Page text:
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Revenue commissioner talks tough on tax laws
Dec 14, 2005 12:00 am
December 13, 2005
MT JULIET - The Tennessee commissioner of revenue said Monday that despite "amazing growth" in sales tax revenue last year, Tennessee must buckle down on enforcing its tax laws if it wants to remain competitive among its sister states, especially those with income taxes and lower sales tax rates.
"There is projection that in a three- to four-year time frame the sales tax is not going to experience as much growth as it is now," Department of Revenue Commissioner Loren L. Chumley told the Mt. Juliet Rotary Club on Monday. "But what they (some economists) are predicting is a greater growth in personal income tax, so what will end up happening at that point in time is that states that rely on personal income tax are going to find themselves in probably a stronger fiscal position than states that do not."
But Chumley said those trends flip all the time, and she reiterated Gov. Phil Bredesen has no plans to propose a state income tax.
"We are committed to continuing on the path that we've got of trying to shore up the compliance initiatives, shore up the loopholes that we've got out there," Chumley said. "The governor's not going to propose a state income tax."
Bredesen was scheduled to appear at Mt. Juliet Rotary Club to announce his 2006 agenda, but a family emergency required him to to return to his native New York.
Pinch hitting for the governor, Chumley discussed the administration's efforts to reign in "under compliance" with sales tax laws, more stringently enforce sales taxes on electronic commerce and use tax incentives to continue to attract businesses to the state.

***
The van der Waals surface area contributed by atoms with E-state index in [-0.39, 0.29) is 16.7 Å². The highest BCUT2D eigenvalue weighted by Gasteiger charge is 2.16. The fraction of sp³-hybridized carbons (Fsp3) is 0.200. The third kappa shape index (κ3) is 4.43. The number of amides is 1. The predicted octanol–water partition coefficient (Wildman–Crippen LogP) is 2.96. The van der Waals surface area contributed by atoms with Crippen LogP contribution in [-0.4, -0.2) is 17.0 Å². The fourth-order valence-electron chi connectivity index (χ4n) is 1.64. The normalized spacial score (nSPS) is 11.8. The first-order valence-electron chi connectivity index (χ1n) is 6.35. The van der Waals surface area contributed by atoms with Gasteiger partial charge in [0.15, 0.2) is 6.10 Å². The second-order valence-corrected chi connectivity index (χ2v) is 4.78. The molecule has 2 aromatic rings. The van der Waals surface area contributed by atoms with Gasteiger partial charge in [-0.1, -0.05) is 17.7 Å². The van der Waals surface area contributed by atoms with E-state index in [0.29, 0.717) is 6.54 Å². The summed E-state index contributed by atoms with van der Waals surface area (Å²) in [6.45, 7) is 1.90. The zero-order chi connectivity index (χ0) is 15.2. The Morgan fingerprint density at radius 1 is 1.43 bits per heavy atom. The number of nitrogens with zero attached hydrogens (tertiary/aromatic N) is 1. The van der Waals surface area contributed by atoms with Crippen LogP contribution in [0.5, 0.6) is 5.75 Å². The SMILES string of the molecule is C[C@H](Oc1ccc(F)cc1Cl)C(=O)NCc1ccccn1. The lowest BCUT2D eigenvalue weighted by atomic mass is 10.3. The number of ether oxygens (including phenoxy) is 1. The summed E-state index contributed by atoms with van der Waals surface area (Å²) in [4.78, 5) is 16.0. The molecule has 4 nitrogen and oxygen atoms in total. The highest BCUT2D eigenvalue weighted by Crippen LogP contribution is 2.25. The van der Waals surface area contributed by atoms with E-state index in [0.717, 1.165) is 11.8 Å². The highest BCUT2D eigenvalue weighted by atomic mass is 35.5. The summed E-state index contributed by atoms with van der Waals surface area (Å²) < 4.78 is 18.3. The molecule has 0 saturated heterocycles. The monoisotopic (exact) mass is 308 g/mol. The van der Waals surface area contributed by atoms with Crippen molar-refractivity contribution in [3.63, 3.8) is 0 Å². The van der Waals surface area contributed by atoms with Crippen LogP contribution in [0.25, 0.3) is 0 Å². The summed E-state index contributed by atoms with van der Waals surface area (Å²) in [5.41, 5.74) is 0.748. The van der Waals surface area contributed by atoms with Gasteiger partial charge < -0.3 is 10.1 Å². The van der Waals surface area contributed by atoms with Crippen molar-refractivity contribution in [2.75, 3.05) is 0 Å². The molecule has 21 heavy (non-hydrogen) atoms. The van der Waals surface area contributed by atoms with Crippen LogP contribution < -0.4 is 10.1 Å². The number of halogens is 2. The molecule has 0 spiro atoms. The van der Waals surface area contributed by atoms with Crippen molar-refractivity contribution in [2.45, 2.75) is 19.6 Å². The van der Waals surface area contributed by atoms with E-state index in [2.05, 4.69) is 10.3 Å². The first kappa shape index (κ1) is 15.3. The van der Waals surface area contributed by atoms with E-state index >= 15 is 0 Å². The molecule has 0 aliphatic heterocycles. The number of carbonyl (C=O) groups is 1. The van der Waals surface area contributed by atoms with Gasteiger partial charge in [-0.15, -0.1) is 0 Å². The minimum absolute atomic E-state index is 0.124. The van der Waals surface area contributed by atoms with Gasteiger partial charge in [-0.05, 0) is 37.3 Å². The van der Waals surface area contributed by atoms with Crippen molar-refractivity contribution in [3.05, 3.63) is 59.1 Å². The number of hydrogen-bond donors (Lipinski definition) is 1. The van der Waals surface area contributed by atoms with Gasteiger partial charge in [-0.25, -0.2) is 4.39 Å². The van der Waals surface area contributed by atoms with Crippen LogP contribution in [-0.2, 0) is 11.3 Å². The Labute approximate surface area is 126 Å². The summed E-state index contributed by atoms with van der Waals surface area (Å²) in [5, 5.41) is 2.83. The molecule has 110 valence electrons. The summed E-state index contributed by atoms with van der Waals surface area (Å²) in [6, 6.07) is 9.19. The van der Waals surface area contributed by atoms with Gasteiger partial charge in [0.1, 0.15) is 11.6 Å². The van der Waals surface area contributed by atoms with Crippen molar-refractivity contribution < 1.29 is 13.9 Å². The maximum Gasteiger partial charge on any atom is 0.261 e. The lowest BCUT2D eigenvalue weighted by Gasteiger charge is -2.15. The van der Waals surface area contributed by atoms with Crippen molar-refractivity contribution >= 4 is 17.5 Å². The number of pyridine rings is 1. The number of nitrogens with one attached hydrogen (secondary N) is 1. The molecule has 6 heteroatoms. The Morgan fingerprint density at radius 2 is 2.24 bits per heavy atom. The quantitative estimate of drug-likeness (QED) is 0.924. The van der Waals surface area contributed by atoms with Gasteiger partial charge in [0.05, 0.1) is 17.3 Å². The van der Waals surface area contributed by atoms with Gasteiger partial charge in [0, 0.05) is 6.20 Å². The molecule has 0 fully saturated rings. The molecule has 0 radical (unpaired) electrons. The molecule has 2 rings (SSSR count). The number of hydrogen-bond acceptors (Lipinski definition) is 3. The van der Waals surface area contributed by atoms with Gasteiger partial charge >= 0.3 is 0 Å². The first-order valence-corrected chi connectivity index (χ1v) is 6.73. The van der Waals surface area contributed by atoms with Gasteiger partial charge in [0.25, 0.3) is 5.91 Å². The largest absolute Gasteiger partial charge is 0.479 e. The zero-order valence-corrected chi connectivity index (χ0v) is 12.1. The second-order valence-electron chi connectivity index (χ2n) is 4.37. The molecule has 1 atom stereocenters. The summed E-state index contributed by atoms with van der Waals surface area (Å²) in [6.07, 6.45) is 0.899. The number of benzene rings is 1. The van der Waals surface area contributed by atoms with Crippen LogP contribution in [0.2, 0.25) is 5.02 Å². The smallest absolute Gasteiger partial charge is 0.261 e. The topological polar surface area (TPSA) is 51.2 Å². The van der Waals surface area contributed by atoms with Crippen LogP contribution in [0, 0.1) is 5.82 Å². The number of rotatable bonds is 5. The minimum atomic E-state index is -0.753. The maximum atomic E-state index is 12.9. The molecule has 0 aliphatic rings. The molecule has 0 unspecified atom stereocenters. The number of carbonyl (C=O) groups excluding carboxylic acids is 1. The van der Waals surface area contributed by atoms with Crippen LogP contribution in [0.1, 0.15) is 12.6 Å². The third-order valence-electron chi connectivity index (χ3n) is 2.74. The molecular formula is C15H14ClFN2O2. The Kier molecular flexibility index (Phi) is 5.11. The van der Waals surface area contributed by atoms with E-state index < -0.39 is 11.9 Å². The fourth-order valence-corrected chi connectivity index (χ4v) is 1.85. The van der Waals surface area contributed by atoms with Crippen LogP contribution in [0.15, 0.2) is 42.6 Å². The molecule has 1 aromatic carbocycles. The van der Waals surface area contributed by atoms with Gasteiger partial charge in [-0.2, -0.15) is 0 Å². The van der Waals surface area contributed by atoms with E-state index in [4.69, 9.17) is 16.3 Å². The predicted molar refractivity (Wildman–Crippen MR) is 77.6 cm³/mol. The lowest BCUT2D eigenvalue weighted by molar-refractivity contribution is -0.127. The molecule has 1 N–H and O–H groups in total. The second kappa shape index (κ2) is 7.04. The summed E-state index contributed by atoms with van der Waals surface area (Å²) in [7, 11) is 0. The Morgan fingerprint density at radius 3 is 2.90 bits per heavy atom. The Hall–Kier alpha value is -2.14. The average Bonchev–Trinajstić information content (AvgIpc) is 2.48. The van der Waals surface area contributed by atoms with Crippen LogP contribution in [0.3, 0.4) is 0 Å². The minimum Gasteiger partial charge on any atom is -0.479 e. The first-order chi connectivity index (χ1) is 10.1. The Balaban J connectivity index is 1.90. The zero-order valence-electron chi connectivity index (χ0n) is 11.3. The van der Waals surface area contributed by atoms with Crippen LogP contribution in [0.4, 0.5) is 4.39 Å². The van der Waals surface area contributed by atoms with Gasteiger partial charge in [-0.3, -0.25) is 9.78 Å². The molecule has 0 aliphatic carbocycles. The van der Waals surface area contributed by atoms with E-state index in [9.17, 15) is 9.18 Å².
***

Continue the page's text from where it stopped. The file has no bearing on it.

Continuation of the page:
Chumley said after three difficult years, the state's revenues are beginning to pick up.
"We made some difficult choices in that first year," Chumley said of Bredesen's efforts to balance the state budget. "The good news is that right now revenues are picking up. Our sales taxes are about 7 percent over where they were this time last fiscal year."
Chumley added revenue figures are still below the department's estimate for this year, which she attributed to revenue lost from interstate and electronic commerce.
"Some of the things we always have to worry about in Tennessee with our sales taxes is that we have eight border states all with lower sales tax rates," Chumley said.
Being sales tax reliant also makes Tennessee more susceptible to revenues lost by purchases made over the Internet that go untaxed, which is something enforcement of the "fair use tax" can help remedy, Chumley said.
"With that 24/7 availability of the Internet, we do find ourselves increasingly vulnerable to a loss of revenue," the commissioner said. "What this (fair use) tax is trying to do is put our Tennessee merchants on a level playing field with those merchants who are outside the State of Tennessee."
In addition to a jump in sales tax receipts, Chumley pointed enthusiastically to a 28.8-percent increase in revenue generated from franchise and excise taxes, which she said are basically corporate income taxes.
"This tax is going like gangbusters," she said.
Yet she cautioned about relying on the revenues over the long term. Not only are they "volatile and vulnerable" taxes, franchise and excise taxes make up 12 percent of the state's total tax receipts, Chumley explained. Sales taxes, in comparison, constitute 60 percent of receipts.
Business development and sales tax revenue are important issues for Wilson County, which is one of the fastest-growing counties in the state.
Compared to last year, Mt. Juliet's sales tax receipts are up 35 percent, Mt. Juliet City Planner Bobby Franklin said last week.
Although she did not specifically mention Wilson County, Chumley highlighted the governor's overall business development initiatives, including recent efforts to bring the corporate headquarters of Nissan to Nashville, which will do wonders to grow the tax base throughout the state, she said.
"Job creation has been a major part of his (Bredesen's economic) package," Chumley said. "He wants us to work with the Department of Economic and Community Development in ensuring that Tennessee provides a favorable climate for businesses to grow and to locate."
Staff Writer Jared Allen can be reached at 444-3952 ext. 15 or by e-mail at email@example.com.